11. Discard any cutting boards that are cracked. So that bacteria don't have a place to hide, choose ones made of bamboo or hard plastic.


12. Wipe off all prep surfaces on a regular basis. After each usage, scrub those cutting boards with hot, soapy water.


13. When cooking, turn on the range hood fan. It will reduce air pollutants caused by cooking, such as carbon monoxide and nitrogen dioxide, as well as humidity, which can stimulate bacteria and mold growth. Clean or replace the filter before the crud builds up on it.


14. To prevent bacteria, let dishes and cutlery dry completely before putting them away, and wash your hands before doing so.


To Consider in the Future


15. Replace a recirculating vent fan with one that vents outside, allowing pollutants and odors to depart cleanly.


16. Consider adding a copper sink or counter. The metal is antibacterial by nature.


17. Use a low-VOC sealant on stone counters.


Living Room




To Do Right Now


18. Ban smoking and vaping in your home. It's a quick and effective technique to reduce indoor pollution.


19. Open a window (unless pollen is an issue). Indoor air might have two to five times the amount of chemical contaminants as outdoor air.


20. Use a HEPA-filtered vacuum cleaner. Dust, dust mites (and their allergy-inducing droppings), animal dander, and fleas are best captured by high-efficiency particulate air filters. On upholstery, use a crevice tool, and on dust-gathering drapes and lamp shades, use a brush attachment.


21. Put a plant or two in a pot. Formaldehyde (found in furniture) and benzene (found in paint) can be neutralized by spider plants, peace lilies, philodendrons, and aloe vera.


22. Use a mild vinegar-and-water or lemon-oil-and-water solution to clean hardwood floors on a regular basis. Chemical-based cleaners and floor waxes can contain a lot of VOCs, which can irritate your lungs.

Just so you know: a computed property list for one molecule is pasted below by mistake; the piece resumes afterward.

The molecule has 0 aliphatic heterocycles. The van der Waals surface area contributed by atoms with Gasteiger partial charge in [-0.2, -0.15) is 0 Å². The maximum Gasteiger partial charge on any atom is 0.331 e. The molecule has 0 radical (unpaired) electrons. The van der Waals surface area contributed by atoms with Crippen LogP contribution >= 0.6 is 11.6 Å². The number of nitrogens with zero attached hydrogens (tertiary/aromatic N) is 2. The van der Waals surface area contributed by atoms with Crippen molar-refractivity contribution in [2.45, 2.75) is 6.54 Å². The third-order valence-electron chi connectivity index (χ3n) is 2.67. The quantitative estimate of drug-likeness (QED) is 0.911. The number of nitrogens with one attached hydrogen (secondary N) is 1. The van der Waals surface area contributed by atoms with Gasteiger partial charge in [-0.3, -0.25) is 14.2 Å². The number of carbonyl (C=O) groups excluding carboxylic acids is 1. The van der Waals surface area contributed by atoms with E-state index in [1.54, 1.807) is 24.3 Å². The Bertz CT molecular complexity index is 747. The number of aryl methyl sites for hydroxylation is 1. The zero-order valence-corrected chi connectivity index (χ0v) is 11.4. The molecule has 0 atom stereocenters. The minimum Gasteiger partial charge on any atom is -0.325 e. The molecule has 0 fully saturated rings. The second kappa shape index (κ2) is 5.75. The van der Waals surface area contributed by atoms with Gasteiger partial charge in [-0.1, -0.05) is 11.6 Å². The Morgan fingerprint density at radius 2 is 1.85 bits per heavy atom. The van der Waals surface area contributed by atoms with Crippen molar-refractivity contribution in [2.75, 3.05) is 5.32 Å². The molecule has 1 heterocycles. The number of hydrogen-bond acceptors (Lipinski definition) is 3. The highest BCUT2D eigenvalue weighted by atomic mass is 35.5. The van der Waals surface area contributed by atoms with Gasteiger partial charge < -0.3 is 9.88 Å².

23. Clean your mobile devices. More bacteria may be found on cordless phones, TV remotes, and even computer keyboards than on a toilet seat.


24. Get your chimney cleaned. Airborne particles and carbon monoxide emissions are reduced when fireplace and chimney maintenance is performed on a regular basis. Before sweeping up the ashes, dampen them to prevent them from flying around the room.


To Consider in the Future:


25. Consider purchasing a central vacuum system. Choose one with a vent to the outside for the best dust and allergy removal.


26. Invest in a better air purifier. The current generation of purifiers can help control dust and allergens, and while they aren't a complete cure for bad air they help a lot.


27. Use steam to loosen stubborn dirt. Steam cleaning appliances rely solely on water, but still do an amazing job on dirt and grime.


28. Look for low- or no-VOC, formaldehyde-free paints and furniture. It can take up to three years for these dangerous compounds to decompose.


29. Purchase drapes and curtains that can be machine washed. It will be much easier to keep them free of dust and allergens.


30. Switch out the firewood. Wood logs emit more particles and carbon monoxide than logs consisting of coffee grinds or wood fiber and wax. Converting a fireplace to natural gas can also help to cut pollution.


Bathroom




To Do Right Now


31. Replace damaged tiles and old caulk to prevent mold from forming behind the walls.


32. Dehumidify. After each shower, turn on your ceiling vent fan. Install a switch timer to ensure that the damp, mildew-attracting air is vented outdoors for at least 20 minutes.